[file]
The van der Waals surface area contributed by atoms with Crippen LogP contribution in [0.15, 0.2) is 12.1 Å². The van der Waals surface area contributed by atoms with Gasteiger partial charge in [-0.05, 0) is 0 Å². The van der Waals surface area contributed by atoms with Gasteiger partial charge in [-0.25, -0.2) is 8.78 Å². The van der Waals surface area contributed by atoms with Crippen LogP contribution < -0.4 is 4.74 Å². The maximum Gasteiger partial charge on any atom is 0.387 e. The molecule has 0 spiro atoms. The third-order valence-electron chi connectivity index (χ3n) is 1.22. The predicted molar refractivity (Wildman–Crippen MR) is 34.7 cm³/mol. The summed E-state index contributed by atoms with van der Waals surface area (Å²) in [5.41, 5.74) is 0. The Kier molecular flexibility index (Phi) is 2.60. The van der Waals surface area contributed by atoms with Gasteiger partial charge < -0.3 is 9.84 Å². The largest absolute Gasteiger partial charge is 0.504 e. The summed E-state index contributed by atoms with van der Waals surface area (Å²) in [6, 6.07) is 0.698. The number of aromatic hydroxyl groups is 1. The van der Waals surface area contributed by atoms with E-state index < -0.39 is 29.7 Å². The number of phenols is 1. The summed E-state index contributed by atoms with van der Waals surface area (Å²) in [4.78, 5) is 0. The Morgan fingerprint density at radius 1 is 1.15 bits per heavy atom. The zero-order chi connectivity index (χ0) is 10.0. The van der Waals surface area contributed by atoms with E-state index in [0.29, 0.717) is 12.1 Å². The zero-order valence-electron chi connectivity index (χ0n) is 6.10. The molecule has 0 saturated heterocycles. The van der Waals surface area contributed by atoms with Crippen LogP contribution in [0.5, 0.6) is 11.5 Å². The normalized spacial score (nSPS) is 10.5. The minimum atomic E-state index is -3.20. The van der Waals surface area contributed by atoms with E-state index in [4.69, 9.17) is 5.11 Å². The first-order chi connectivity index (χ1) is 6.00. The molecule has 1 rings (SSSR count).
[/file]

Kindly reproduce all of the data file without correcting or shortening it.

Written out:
The van der Waals surface area contributed by atoms with Crippen LogP contribution in [0.15, 0.2) is 12.1 Å². The van der Waals surface area contributed by atoms with Gasteiger partial charge in [-0.05, 0) is 0 Å². The van der Waals surface area contributed by atoms with Gasteiger partial charge in [-0.25, -0.2) is 8.78 Å². The van der Waals surface area contributed by atoms with Crippen LogP contribution < -0.4 is 4.74 Å². The maximum Gasteiger partial charge on any atom is 0.387 e. The molecule has 0 spiro atoms. The third-order valence-electron chi connectivity index (χ3n) is 1.22. The predicted molar refractivity (Wildman–Crippen MR) is 34.7 cm³/mol. The summed E-state index contributed by atoms with van der Waals surface area (Å²) in [5.41, 5.74) is 0. The Kier molecular flexibility index (Phi) is 2.60. The van der Waals surface area contributed by atoms with Gasteiger partial charge < -0.3 is 9.84 Å². The largest absolute Gasteiger partial charge is 0.504 e. The summed E-state index contributed by atoms with van der Waals surface area (Å²) in [6, 6.07) is 0.698. The number of aromatic hydroxyl groups is 1. The van der Waals surface area contributed by atoms with E-state index < -0.39 is 29.7 Å². The number of phenols is 1. The summed E-state index contributed by atoms with van der Waals surface area (Å²) in [4.78, 5) is 0. The Morgan fingerprint density at radius 1 is 1.15 bits per heavy atom. The zero-order chi connectivity index (χ0) is 10.0. The van der Waals surface area contributed by atoms with E-state index in [0.29, 0.717) is 12.1 Å². The zero-order valence-electron chi connectivity index (χ0n) is 6.10. The molecule has 0 saturated heterocycles. The van der Waals surface area contributed by atoms with Crippen LogP contribution in [0.5, 0.6) is 11.5 Å². The normalized spacial score (nSPS) is 10.5. The minimum atomic E-state index is -3.20. The van der Waals surface area contributed by atoms with E-state index in [4.69, 9.17) is 5.11 Å². The first-order chi connectivity index (χ1) is 6.00. The molecule has 1 rings (SSSR count).